People overpredicted their distress when:
they reported being more in love at the session immediately preceding the break-up
they felt it was less likely they would enter into a new relationship at session before
break-up
They played less of a role in initiating the break-up
Implications
People do indeed recover from a blow that beforehand seems crushing.
Recovery from a romantic break-up happens more quickly than we think it will.
Completing
Course Evaluations
Your opinion and feedback matter!
I will change the course in the future based on student feedback, I promise.
Deadline extended to Tuesday Nov 29
Turn in paper copy next week at beginning of class
Research Paper
Introduction: importance of topic, specific research questions or hypotheses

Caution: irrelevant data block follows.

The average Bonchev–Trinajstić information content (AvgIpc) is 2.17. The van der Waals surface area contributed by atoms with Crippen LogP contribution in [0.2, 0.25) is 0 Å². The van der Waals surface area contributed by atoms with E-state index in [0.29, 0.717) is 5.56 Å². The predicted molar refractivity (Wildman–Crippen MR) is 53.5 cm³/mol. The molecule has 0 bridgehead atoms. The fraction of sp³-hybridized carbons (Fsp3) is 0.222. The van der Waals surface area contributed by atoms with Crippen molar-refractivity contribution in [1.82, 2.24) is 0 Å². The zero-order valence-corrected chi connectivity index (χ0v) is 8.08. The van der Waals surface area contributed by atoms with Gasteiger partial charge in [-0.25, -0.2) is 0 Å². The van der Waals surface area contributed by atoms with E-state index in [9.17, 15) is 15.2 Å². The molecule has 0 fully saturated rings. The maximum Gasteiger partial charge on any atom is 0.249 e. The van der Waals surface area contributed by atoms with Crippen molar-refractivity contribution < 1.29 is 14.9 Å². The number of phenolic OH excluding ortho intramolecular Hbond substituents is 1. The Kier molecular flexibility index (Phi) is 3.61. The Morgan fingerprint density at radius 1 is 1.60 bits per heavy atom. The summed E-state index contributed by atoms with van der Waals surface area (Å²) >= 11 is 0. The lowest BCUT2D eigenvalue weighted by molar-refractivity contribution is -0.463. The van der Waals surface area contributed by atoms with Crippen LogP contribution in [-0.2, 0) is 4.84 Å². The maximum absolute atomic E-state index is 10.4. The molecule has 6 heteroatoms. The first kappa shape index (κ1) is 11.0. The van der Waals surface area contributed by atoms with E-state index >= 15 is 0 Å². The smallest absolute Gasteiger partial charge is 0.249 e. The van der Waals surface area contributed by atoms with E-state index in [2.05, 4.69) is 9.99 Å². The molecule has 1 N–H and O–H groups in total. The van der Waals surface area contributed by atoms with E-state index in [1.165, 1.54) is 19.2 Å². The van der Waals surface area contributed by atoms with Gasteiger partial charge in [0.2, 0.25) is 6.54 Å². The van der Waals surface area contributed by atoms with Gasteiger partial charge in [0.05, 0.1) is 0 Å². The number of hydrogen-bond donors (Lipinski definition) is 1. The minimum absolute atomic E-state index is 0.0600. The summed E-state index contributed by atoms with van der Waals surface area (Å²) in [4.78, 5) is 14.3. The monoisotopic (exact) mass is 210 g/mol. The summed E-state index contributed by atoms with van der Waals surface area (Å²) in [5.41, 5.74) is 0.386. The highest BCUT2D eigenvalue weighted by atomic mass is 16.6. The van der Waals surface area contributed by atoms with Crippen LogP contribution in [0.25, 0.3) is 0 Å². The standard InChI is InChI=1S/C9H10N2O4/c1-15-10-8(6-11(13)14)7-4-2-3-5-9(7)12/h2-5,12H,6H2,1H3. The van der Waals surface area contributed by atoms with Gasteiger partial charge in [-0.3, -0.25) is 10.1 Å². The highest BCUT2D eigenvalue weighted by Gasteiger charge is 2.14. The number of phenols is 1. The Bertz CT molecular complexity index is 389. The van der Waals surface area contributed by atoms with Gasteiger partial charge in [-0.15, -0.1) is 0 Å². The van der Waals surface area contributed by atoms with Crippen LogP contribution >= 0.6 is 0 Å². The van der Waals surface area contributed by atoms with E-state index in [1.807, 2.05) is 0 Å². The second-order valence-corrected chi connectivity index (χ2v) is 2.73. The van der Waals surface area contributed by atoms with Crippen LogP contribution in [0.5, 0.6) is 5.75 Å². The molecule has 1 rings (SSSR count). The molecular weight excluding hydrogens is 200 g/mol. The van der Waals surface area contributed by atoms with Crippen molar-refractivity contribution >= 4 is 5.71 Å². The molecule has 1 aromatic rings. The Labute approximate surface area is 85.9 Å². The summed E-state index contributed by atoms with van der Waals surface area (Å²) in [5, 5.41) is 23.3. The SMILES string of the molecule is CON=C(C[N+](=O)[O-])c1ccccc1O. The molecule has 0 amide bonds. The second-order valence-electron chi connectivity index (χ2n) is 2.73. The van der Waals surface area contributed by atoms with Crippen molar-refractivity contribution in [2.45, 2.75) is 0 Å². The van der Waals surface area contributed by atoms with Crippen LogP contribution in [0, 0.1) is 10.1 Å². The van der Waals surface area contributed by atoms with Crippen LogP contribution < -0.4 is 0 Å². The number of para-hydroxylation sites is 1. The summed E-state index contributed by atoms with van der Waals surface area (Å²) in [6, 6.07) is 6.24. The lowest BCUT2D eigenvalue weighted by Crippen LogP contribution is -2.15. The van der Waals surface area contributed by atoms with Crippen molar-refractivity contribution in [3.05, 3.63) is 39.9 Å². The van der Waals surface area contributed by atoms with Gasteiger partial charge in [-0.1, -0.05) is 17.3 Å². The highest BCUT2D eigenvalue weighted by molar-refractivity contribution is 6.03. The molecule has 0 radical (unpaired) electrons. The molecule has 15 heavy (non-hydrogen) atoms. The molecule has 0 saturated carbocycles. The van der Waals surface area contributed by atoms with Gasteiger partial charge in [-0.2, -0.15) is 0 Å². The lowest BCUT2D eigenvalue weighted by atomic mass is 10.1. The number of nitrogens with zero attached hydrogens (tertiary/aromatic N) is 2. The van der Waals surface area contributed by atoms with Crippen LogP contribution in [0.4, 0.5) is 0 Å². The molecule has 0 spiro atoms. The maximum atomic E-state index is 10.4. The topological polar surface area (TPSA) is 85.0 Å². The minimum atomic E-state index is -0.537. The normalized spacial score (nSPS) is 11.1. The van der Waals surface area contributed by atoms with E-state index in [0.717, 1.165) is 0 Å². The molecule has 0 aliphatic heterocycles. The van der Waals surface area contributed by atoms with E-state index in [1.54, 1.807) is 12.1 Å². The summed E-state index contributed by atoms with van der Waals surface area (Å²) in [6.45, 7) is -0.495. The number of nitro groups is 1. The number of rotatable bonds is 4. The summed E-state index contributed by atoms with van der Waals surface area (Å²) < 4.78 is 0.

Literature review: review literature on your topic
Proposal: propose a study (or studies) to address your question; needs to be tailored
to YOUR question.
# of references: vary depending on topic (8 minimum)
Important Tips
Do not pick a method until you have a specific research question or hypothesis
Write out your questions/hypothesis
What needs to be done to answer that question?
Make yourself answer this question: how does my method allow me to answer my
research question or test my hypothesis?
Additional Questions?
now is your chance :)
Plan for Today
Part 1: Divorce and non-marital break-ups
Part 2: Being single
Being Single in Internet Age
What is your relationship status?
For the first time in western society,
the number of single people outnumbers people in a relationship.